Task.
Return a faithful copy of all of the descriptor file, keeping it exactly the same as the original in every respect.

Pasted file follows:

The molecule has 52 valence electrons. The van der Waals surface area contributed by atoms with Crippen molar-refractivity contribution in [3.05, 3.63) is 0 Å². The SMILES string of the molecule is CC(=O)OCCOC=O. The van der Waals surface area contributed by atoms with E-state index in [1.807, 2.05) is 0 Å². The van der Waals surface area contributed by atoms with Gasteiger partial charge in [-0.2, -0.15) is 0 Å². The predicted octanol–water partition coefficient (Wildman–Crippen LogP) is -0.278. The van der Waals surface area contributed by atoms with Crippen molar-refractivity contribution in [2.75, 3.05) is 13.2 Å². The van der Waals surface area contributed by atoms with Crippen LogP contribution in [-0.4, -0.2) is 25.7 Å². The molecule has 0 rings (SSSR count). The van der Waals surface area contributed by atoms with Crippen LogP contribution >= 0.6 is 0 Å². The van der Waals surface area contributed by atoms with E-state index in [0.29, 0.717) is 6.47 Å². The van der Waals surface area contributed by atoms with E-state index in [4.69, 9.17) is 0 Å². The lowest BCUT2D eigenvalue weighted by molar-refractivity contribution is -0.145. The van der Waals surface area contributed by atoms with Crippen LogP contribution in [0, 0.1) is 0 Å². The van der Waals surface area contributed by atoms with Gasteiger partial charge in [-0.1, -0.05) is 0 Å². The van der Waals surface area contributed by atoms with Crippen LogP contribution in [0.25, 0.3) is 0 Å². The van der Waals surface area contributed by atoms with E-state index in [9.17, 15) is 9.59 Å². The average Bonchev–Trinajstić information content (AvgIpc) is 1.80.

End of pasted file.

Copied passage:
The molecule has 52 valence electrons. The van der Waals surface area contributed by atoms with Crippen molar-refractivity contribution in [3.05, 3.63) is 0 Å². The SMILES string of the molecule is CC(=O)OCCOC=O. The van der Waals surface area contributed by atoms with E-state index in [1.807, 2.05) is 0 Å². The van der Waals surface area contributed by atoms with Gasteiger partial charge in [-0.2, -0.15) is 0 Å². The predicted octanol–water partition coefficient (Wildman–Crippen LogP) is -0.278. The van der Waals surface area contributed by atoms with Crippen molar-refractivity contribution in [2.75, 3.05) is 13.2 Å². The van der Waals surface area contributed by atoms with Crippen LogP contribution in [-0.4, -0.2) is 25.7 Å². The molecule has 0 rings (SSSR count). The van der Waals surface area contributed by atoms with Crippen LogP contribution >= 0.6 is 0 Å². The van der Waals surface area contributed by atoms with E-state index in [0.29, 0.717) is 6.47 Å². The van der Waals surface area contributed by atoms with E-state index in [4.69, 9.17) is 0 Å². The lowest BCUT2D eigenvalue weighted by molar-refractivity contribution is -0.145. The van der Waals surface area contributed by atoms with Crippen LogP contribution in [0, 0.1) is 0 Å². The van der Waals surface area contributed by atoms with Gasteiger partial charge in [-0.1, -0.05) is 0 Å². The van der Waals surface area contributed by atoms with Crippen LogP contribution in [0.25, 0.3) is 0 Å². The van der Waals surface area contributed by atoms with E-state index in [9.17, 15) is 9.59 Å². The average Bonchev–Trinajstić information content (AvgIpc) is 1.80.